30 January 2013

Tanzania: Natural Gas to Ease Current Account Deficit

Natural gas to ease current account deficit INCREASED use of natural gas from domestic fields as a substitute of imported fuel is expected to contribute to reduce the country's current account deficit in the medium term.

"With continued efforts toward fiscal consolidation, total public debt is projected to stabilise at about 45 per cent of GDP in 2014/2015," stated the International Monetary Fund (IMF)'s first review under the standby credit facility (SCF) released recently.

Tanzania's current account deficit widened 4.4 per cent in the year to November to 3.76 billion US dollars (about 6.02tri/-) from 3.6 billion US dollars (5.7tri/-) in 2011 due to the rise in imports of oil and machinery for gas and oil exploration activities, the monthly report by the Bank of Tanzania (BoT) for November 2012 indicated.

In 2010 exploration activities in the deep sea struck new natural gas fields and to date the country stands at 32 trillion cubic feet of reserves. About 3,000MW from cheaper natural gas are expected to be generated in the next few years following massive discovery of the gas, thus reducing dependency on expensive importation of oil for running power turbines.

The National Bureau of Statistics (NBS) report for the third quarter ending December last year shows that electricity sector recorded a growth rate of 15.3 per cent compared to a negative growth rate of 2.8 per cent in the corresponding quarter of 2011.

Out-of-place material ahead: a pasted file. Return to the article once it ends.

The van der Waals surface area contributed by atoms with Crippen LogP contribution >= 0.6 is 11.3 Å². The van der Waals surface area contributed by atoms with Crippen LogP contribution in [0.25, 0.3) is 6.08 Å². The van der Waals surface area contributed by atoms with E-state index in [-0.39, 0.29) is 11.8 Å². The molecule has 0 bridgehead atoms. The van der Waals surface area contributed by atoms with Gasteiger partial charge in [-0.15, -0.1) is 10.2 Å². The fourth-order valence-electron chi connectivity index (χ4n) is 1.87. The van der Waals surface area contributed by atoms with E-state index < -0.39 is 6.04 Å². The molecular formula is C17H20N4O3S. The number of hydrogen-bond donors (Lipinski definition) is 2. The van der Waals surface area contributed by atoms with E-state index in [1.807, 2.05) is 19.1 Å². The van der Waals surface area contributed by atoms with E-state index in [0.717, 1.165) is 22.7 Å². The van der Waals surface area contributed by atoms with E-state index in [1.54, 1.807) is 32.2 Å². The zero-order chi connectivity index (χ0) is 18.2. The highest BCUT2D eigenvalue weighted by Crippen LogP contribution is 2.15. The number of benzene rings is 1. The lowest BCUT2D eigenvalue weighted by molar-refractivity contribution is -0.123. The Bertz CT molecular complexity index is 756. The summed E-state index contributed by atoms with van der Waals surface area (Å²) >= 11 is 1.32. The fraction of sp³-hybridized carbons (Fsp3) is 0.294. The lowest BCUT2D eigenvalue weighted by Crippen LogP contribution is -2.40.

The growth rate was attributed to the increase in thermal and gas electricity generation which contributed about 77 per cent of the total power pool. The IMF country report shows that the authorities have indicated that their strategy to tackle challenges in the energy sector is consistent with the current fiscal framework.

Ongoing structural reforms in the fiscal area are playing an important role toward mediumterm financial adjustment. The current account which deteriorated in 2011/12 is primarily a result of higher oil imports for power generation, but is projected to improve, especially from 2014 when a new pipeline will deliver low cost natural gas for electricity generation.

It stated further that the agreed fiscal deficit target for 2012/13 is appropriate to preserve debt sustainability while providing room for critical development and social spending.

In another development, the IMF report shows that the macroeconomic outlook remains broadly unchanged from the previous staff report with the real Gross Domestic Product (GDP) growth projected to remain in the range of 6.75 to 7 per cent in 2012/13 and the medium term.

The first half of 2012 saw the real GDP growing by 7 per cent, up from 6.4 per cent in the corresponding period of 2011. Economic activity has been especially buoyant in transport and communication, financial services, manufacturing, and trade.

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